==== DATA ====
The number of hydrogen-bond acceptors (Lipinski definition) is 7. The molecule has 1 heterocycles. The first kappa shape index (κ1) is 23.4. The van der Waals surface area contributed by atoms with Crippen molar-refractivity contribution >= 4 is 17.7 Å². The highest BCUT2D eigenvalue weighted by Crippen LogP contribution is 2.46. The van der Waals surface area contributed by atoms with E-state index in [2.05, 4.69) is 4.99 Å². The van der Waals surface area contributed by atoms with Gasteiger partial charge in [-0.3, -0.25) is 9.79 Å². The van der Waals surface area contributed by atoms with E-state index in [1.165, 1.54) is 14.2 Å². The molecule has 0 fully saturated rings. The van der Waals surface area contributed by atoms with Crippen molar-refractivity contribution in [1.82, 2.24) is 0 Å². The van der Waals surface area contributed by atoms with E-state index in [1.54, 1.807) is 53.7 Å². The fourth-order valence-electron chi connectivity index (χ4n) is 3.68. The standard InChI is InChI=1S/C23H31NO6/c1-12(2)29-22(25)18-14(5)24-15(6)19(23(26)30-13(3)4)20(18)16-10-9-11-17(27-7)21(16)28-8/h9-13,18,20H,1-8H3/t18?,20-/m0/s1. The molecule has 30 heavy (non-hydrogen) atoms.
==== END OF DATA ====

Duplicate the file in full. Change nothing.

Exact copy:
The number of hydrogen-bond acceptors (Lipinski definition) is 7. The molecule has 1 heterocycles. The first kappa shape index (κ1) is 23.4. The van der Waals surface area contributed by atoms with Crippen molar-refractivity contribution >= 4 is 17.7 Å². The highest BCUT2D eigenvalue weighted by Crippen LogP contribution is 2.46. The van der Waals surface area contributed by atoms with E-state index in [2.05, 4.69) is 4.99 Å². The van der Waals surface area contributed by atoms with Gasteiger partial charge in [-0.3, -0.25) is 9.79 Å². The van der Waals surface area contributed by atoms with E-state index in [1.165, 1.54) is 14.2 Å². The molecule has 0 fully saturated rings. The van der Waals surface area contributed by atoms with Crippen molar-refractivity contribution in [1.82, 2.24) is 0 Å². The van der Waals surface area contributed by atoms with E-state index in [1.54, 1.807) is 53.7 Å². The fourth-order valence-electron chi connectivity index (χ4n) is 3.68. The standard InChI is InChI=1S/C23H31NO6/c1-12(2)29-22(25)18-14(5)24-15(6)19(23(26)30-13(3)4)20(18)16-10-9-11-17(27-7)21(16)28-8/h9-13,18,20H,1-8H3/t18?,20-/m0/s1. The molecule has 30 heavy (non-hydrogen) atoms.